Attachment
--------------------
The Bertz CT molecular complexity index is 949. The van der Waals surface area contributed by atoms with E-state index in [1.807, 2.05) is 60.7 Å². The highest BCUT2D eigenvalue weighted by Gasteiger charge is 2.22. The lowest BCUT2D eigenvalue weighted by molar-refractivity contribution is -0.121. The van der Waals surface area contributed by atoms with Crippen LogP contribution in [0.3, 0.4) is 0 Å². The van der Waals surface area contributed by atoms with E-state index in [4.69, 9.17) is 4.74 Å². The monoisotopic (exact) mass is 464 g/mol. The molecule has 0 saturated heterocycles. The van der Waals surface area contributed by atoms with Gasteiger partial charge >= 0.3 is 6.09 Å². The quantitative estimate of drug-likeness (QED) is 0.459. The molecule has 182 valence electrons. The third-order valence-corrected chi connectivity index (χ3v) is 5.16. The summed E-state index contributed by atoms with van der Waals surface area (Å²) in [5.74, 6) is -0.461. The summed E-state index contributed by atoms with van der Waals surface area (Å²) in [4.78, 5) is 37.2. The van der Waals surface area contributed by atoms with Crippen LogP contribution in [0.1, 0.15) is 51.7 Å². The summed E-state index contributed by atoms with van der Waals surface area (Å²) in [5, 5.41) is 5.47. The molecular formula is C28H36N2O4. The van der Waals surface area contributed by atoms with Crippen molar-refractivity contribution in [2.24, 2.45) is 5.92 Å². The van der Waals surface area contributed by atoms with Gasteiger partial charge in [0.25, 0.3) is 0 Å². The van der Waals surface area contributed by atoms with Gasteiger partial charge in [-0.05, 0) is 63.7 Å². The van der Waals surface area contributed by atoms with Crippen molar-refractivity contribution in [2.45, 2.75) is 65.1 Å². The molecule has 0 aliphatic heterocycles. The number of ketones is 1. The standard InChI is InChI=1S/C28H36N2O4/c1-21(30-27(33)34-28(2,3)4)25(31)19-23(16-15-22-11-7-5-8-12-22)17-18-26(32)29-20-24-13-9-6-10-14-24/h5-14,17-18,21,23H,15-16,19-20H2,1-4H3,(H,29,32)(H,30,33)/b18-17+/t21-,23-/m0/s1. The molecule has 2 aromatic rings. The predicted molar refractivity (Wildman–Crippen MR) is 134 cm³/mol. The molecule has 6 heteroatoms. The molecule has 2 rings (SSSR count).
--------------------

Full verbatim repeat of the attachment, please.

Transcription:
The Bertz CT molecular complexity index is 949. The van der Waals surface area contributed by atoms with E-state index in [1.807, 2.05) is 60.7 Å². The highest BCUT2D eigenvalue weighted by Gasteiger charge is 2.22. The lowest BCUT2D eigenvalue weighted by molar-refractivity contribution is -0.121. The van der Waals surface area contributed by atoms with Crippen LogP contribution in [0.3, 0.4) is 0 Å². The van der Waals surface area contributed by atoms with E-state index in [4.69, 9.17) is 4.74 Å². The monoisotopic (exact) mass is 464 g/mol. The molecule has 0 saturated heterocycles. The van der Waals surface area contributed by atoms with Gasteiger partial charge >= 0.3 is 6.09 Å². The quantitative estimate of drug-likeness (QED) is 0.459. The molecule has 182 valence electrons. The third-order valence-corrected chi connectivity index (χ3v) is 5.16. The summed E-state index contributed by atoms with van der Waals surface area (Å²) in [5.74, 6) is -0.461. The summed E-state index contributed by atoms with van der Waals surface area (Å²) in [4.78, 5) is 37.2. The van der Waals surface area contributed by atoms with Crippen LogP contribution in [0.1, 0.15) is 51.7 Å². The summed E-state index contributed by atoms with van der Waals surface area (Å²) in [5, 5.41) is 5.47. The molecular formula is C28H36N2O4. The van der Waals surface area contributed by atoms with Crippen molar-refractivity contribution in [2.24, 2.45) is 5.92 Å². The van der Waals surface area contributed by atoms with Gasteiger partial charge in [0.25, 0.3) is 0 Å². The van der Waals surface area contributed by atoms with Gasteiger partial charge in [-0.05, 0) is 63.7 Å². The van der Waals surface area contributed by atoms with Crippen molar-refractivity contribution in [2.45, 2.75) is 65.1 Å². The molecule has 0 aliphatic heterocycles. The number of ketones is 1. The standard InChI is InChI=1S/C28H36N2O4/c1-21(30-27(33)34-28(2,3)4)25(31)19-23(16-15-22-11-7-5-8-12-22)17-18-26(32)29-20-24-13-9-6-10-14-24/h5-14,17-18,21,23H,15-16,19-20H2,1-4H3,(H,29,32)(H,30,33)/b18-17+/t21-,23-/m0/s1. The molecule has 2 aromatic rings. The predicted molar refractivity (Wildman–Crippen MR) is 134 cm³/mol. The molecule has 6 heteroatoms. The molecule has 2 rings (SSSR count).